One might think the state of Pennsylvania would appreciate this, as the state operates “PA Wine & Spirits”, or “State Stores” as they are commonly called.
In Colorado, the state does not actually sell marijuana, but they do regulate the stores that sell, and it’s pretty impressive how they have really taken into consideration all aspects of retail marijuana.
Retail outlets are clean, discreet dispensaries with licensed employees.
This no Cheech and Chong version of legal weed. (Not that I have anything against Cheech and Chong. They seem harmless enough to me). This is serious business for both the state and retailers. These licenses are far too hard to get to lose it over non-compliance.
Underage sales are virtually impossible to make as each store has at least two points of checking ID.
In terms of service, PA Wine & Spirits could learn a thing or two from the legal cannabis business model. Dispensaries are staffed by individual ‘bud tenders’ to assist the customer in finding the strains that best suit their individual needs.
Two other key elements are clear, easy to read labeling and safe packaging. The legal marijuana business is as straight forward as any regulated business I can think of, with plenty of safeguards in place.
One of the big concerns about legal marijuana has been eliminating any chance of children getting their hands on cannabis. This is why dispensaries are required to provide child proof bags to ensure children don’t accidentally become exposed.
Marijuana MUST be in a child proof package before leaving the store. The paper and plastic bags associated with liquor stores don’t come close to this kind of responsible packaging.
There is no window shopping, either.
For example, in Denver, one must cannot just go in and wander around dispensaries. The stores have websites where potential customers can do their window shopping prior to their visit to the store.
Originally, the medicinal licensing required vertical integration – a dispensary had to grow its own. That requirement was recently eliminated, but the successful dispensaries are in control of their own inventory. They want to make certain people are getting the strains that work best for their individual medical conditions– another reason stores have licensed, knowledgeable employees.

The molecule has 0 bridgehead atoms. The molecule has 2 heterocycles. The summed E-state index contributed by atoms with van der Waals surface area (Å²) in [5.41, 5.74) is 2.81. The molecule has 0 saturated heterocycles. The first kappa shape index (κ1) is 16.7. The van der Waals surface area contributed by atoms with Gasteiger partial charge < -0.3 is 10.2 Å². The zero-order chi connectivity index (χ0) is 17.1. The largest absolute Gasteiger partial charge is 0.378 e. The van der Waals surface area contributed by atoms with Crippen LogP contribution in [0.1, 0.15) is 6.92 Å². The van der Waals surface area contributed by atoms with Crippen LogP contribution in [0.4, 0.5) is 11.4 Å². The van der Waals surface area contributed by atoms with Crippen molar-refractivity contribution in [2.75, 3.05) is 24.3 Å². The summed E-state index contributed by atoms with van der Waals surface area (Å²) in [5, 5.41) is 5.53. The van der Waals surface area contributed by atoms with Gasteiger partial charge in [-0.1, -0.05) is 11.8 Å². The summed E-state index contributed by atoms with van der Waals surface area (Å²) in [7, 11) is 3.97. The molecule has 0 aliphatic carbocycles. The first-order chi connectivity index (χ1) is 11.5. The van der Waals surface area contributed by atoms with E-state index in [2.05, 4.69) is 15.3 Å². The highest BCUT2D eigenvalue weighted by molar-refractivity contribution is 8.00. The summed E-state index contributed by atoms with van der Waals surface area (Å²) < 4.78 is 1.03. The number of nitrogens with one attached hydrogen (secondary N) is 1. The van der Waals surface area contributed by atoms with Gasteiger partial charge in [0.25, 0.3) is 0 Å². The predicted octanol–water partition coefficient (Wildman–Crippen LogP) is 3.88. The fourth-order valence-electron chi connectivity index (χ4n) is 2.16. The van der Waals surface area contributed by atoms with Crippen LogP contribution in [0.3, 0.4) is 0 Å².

Colorado is even more serious about growing marijuana. Grow operations face inspections and often have armed security, and they have real time video monitoring with a feed to the Marijuana Enforcement Division. Yes, Colorado has a division of government much like our own Liquor Control Board, or LCB, to regulate marijuana growing and sales.
This is frustrating for those of us still on the front lines of the fight for legalization.
In Pennsylvania, state officials in opposition act as if they have to invent the wheel when it comes to a common sense, responsible and effective system of retail compliance. Yet, here is an excellent working model where all the legwork has already been done.
Licensing, safety, and taxation are all in place. It’s simply a case of taking the Colorado business model and tailoring it to meet the needs of the citizens of Pennsylvania. Not just the needs of those who wish to indulge, but also those citizens who have legitimate concerns about the issue. It’s a fair approach that can work here.
Pennsylvania is a state where polling suggests a majority of citizens– especially in and around urban areas like Pittsburgh and Philadelphia– support legalization in some form. By adopting a common sense, well regulated approach like that in Colorado, we can provide the medicine people need and the recreational use people want, while effectively addressing the needs and concerns of all of the citizens of our state.